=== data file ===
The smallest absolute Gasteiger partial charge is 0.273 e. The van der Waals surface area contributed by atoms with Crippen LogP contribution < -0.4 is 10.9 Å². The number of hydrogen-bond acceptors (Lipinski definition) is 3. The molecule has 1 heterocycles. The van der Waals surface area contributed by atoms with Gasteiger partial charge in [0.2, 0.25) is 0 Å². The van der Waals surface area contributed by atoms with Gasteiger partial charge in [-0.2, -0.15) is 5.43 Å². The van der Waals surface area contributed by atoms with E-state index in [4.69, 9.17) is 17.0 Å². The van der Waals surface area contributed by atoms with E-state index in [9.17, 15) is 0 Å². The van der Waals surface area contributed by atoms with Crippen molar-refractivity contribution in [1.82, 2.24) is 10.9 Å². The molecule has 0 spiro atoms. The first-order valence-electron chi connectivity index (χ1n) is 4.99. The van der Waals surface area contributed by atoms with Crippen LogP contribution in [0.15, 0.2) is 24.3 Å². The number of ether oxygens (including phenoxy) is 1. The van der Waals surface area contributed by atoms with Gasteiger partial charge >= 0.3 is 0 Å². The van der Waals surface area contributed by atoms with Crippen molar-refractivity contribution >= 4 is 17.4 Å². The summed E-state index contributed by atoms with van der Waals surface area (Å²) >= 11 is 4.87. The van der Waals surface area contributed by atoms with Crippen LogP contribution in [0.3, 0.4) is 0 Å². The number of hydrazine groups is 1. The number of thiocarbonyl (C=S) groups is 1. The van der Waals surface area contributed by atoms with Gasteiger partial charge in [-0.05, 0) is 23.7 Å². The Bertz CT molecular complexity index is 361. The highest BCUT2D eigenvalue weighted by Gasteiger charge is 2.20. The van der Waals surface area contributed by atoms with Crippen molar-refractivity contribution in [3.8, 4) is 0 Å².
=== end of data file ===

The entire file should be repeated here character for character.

The smallest absolute Gasteiger partial charge is 0.273 e. The van der Waals surface area contributed by atoms with Crippen LogP contribution < -0.4 is 10.9 Å². The number of hydrogen-bond acceptors (Lipinski definition) is 3. The molecule has 1 heterocycles. The van der Waals surface area contributed by atoms with Gasteiger partial charge in [0.2, 0.25) is 0 Å². The van der Waals surface area contributed by atoms with Gasteiger partial charge in [-0.2, -0.15) is 5.43 Å². The van der Waals surface area contributed by atoms with E-state index in [4.69, 9.17) is 17.0 Å². The van der Waals surface area contributed by atoms with E-state index in [9.17, 15) is 0 Å². The van der Waals surface area contributed by atoms with Crippen molar-refractivity contribution in [1.82, 2.24) is 10.9 Å². The molecule has 0 spiro atoms. The first-order valence-electron chi connectivity index (χ1n) is 4.99. The van der Waals surface area contributed by atoms with Crippen LogP contribution in [0.15, 0.2) is 24.3 Å². The number of ether oxygens (including phenoxy) is 1. The van der Waals surface area contributed by atoms with Gasteiger partial charge >= 0.3 is 0 Å². The van der Waals surface area contributed by atoms with Crippen molar-refractivity contribution >= 4 is 17.4 Å². The summed E-state index contributed by atoms with van der Waals surface area (Å²) >= 11 is 4.87. The van der Waals surface area contributed by atoms with Crippen LogP contribution in [0.3, 0.4) is 0 Å². The number of hydrazine groups is 1. The number of thiocarbonyl (C=S) groups is 1. The van der Waals surface area contributed by atoms with Gasteiger partial charge in [-0.05, 0) is 23.7 Å². The Bertz CT molecular complexity index is 361. The highest BCUT2D eigenvalue weighted by Gasteiger charge is 2.20. The van der Waals surface area contributed by atoms with Crippen molar-refractivity contribution in [3.8, 4) is 0 Å².